Most of Airbnb’s listings in Cuba came from agencies that have spent years connecting foreign travelers to hosts without internet access.

By Spencer Peterson
July 10, 2015
Cuba, Cityscape
Credit: Frederic Lagrange

Cuba’s extensive network of casas particulares made Airbnb’s launch there about plugging into something existing, rather than starting from the ground up. As Kay Kühne, Regional Director for Airbnb in Latin America, explained back in April, “the culture of private homestays is mainstream in Cuba.” Licensed by a program started in the ‘90s by the Cuban government, these guesthouses are largely operated by homeowners without internet access, who rely on travel agents like Omar Fonsenca to post their listings online and coordinate bookings with foreigners.

By launch, Airbnb had linked up to eight people like Fonsenca, who have provided 70 to 80 percent of the 1,200 listings that Airbnb has added in Cuba, according to Fast Company. These managers reached out to their networks of hosts--Fonsenca has a portfolio of nearly 1,000--to convince them to join Airbnb, and allay concerns they had about not being paid on the spot, in cash, as they were used to. "I’d call and say that the most important travel agency in the world is coming to Cuba," Fonsenca tells the magazine.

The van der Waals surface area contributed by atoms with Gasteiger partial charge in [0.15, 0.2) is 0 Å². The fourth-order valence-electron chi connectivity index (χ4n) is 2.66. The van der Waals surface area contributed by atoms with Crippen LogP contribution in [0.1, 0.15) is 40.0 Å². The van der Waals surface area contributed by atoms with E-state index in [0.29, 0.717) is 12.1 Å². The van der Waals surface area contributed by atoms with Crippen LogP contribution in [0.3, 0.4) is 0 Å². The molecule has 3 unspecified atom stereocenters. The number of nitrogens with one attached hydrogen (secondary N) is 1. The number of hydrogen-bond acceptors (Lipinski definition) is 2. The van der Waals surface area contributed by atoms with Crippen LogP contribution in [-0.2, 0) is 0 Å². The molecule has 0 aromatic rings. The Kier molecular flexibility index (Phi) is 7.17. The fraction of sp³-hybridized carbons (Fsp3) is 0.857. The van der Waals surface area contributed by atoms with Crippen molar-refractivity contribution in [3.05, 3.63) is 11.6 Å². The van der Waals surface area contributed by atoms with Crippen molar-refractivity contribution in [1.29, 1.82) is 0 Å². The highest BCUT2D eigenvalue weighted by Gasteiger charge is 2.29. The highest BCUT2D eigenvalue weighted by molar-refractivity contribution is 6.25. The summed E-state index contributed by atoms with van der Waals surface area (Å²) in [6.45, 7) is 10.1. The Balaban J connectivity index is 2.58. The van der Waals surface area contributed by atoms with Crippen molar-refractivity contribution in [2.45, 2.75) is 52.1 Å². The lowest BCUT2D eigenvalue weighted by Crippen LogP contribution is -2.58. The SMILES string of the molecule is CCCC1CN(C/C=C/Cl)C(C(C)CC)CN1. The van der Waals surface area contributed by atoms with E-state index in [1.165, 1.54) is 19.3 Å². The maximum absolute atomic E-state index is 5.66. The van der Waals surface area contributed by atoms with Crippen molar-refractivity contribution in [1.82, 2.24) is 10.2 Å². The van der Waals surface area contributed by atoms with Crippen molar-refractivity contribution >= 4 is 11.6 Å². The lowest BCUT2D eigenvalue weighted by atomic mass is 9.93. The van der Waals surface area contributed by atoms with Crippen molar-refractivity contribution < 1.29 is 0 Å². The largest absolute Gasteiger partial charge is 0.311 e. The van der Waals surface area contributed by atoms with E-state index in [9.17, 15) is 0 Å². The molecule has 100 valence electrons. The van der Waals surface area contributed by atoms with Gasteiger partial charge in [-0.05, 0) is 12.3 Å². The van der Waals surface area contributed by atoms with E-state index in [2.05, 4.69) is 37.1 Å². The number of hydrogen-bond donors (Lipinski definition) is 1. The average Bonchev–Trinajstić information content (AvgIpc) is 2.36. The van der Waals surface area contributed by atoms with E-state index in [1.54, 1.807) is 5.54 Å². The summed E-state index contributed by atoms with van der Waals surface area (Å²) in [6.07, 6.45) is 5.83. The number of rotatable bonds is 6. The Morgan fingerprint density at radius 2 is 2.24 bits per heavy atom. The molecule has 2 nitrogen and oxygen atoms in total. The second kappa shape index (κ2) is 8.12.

Fonsenca added about 100 of his listings to the site by launch, and he’s since added about 200 more. He delivers payments to clients himself, in cash, after taking out the commission he makes for each booking. In April, Airbnb’s first month of operating in Cuba, he booked a total of six reservations through the site. For July, he booked around 50.